There seem to be several critics recently that don’t just watch a movie, TV show etc or listen to a score without getting into so many why’s and wherefores about the plot or how the music should have worked. Which is why I always try and watch or listen with an open mind and try not to see too deeply into a movie or its sub plots or what the director producer was trying to put over and comparing it with a situation that is taking place or has already taken place out there somewhere in the world. I attempt to watch it for entertainment and that alone, whether it is a movie or its score, yes of course music has a job to do within a movie and providing its doing that then well, that’s it for me even if it does not sound great as just music, but there again if it does work as stand-alone music all well and good and that’s a bonus.

The Russian Bride (2018) is a horror movie so let’s not get carried away and look for parts of the script or even a plot that can be considered as highbrow. Like most people I see it’s a horror and go and watch it because maybe I want to be scared, I also go to watch and escape into a world that is hopefully far removed from reality, that’s what cinema is I think escapism for us all.

Whether its in a Galaxy Far, Far, Away, or in a world that is being attacked by aliens, a Zombie Apocalypse, or even a silly rom com, they all serve their purpose to take our minds off the real horrors in this world.(after all there is so many at the moment).

Let’s save any criticism or complaining about historical facts, the literary content or indeed the standard of the performance to things with multi-million-dollar budgets and get on with enjoying the movie no matter how bad or wrong it maybe.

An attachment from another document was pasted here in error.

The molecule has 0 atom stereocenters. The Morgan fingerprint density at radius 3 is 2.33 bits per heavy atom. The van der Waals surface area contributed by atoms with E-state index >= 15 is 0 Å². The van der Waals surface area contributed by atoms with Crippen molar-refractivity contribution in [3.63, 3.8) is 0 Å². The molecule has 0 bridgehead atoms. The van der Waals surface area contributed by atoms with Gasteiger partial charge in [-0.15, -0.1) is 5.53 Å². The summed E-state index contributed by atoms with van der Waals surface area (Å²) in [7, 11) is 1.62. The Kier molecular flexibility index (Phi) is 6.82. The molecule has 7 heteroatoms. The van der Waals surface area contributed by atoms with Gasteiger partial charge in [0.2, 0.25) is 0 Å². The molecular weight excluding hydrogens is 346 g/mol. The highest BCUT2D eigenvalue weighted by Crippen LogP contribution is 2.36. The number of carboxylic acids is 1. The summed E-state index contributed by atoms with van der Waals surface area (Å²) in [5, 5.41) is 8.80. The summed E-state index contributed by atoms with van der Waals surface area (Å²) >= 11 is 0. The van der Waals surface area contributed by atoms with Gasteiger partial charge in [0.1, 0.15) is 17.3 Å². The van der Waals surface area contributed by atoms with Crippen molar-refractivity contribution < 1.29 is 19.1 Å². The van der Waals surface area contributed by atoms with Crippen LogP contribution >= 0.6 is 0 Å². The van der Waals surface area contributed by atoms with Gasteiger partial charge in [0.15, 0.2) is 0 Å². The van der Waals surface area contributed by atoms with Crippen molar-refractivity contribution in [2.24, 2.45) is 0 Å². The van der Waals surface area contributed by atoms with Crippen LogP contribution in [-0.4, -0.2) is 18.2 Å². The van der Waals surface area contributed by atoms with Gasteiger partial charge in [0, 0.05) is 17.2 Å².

Forget that the spaceship looks really dodgy, and the director who is on a budget that cannot stretch to Industrial light and Magic, but instead has to try and create FX with a fairy liquid bottle, a cornflake box, some string, odd bits of an Air fix model kit, PVA glue and a Blue Peter Badge (get down Shep) (joking).

The Russian Bride, is probably not the best movie in the world, but its one that I think at least can hold its own and also grab the audiences attention and maintain that focus from them. Its not a new storyline or concept, in fact it’s been done a few times by other directors and in other countries, but still, it remains an interesting angle.

At first one would be forgiven for thinking the movie is a slow burner, because I would say the first fifty minutes or so are quite easy going and like a saunter down a country lane, but then wow the plot erupts, wakes up and becomes what any self-respecting horror should be a shocker, slasher, that smacks you right in the face with a generous helping of gratuitous violence, portions of gore and also some nice tongue in cheek moments. That culminate is something that includes, a fest of cannibalism references, the classic tale of Frankenstein, arcs of blood, guts, and blunt instrument swiping female revenge chaos. Like the sound of it? 

Cesar Benito.

The music which has been released on digital platforms recently by Plaza Mayor is the work of Spanish born composer Cesar Benito. Who wowed many of us with his scores for films such as Ways to Live Forever, and the gloriously emotive The Time Between.

The Russian Bride is an inventive score, and one that although being for a horror movie maintains a high level of thematic content, I have to say you will never become bored listening to this score, as there are so many musical twists and turns within it.

The composer employs synth sounds alongside conventional instrumentation, with the use of solo piano being particularly haunting in tracks such as Till Death Us Do Part, which begins graciously and in a classical style, but soon segues into something darker, but the composer utilising cello midway through to take the apprehensive edge off things, piano returns in the cue Nina and Dasha which is an emotive and haunting piece, piano being subtly supported by low profile strings.

There is an ominous and uneasy sound present throughout the score, with tremolo strings acting as a fearsome remainder that this is a horror, but there is as I say melody here, which every now and then seems to rise out of the more atonal moments that have been created, bringing a welcomed chink of light into the proceedings.

The composer also treats us to action cues such as Horseback Stab Riding, which is a jagged sounding fast paced piece and the dark fearsome sounds in the track Marriage At War, that both contain Herrmann-esque qualities and elements,

Plus there are a handful of cues that on occasion evoke memories of the style of John Barry and little touches that could be Delarue.

It’s a score that I know you will like, so please check it out now, on the likes of Spotify.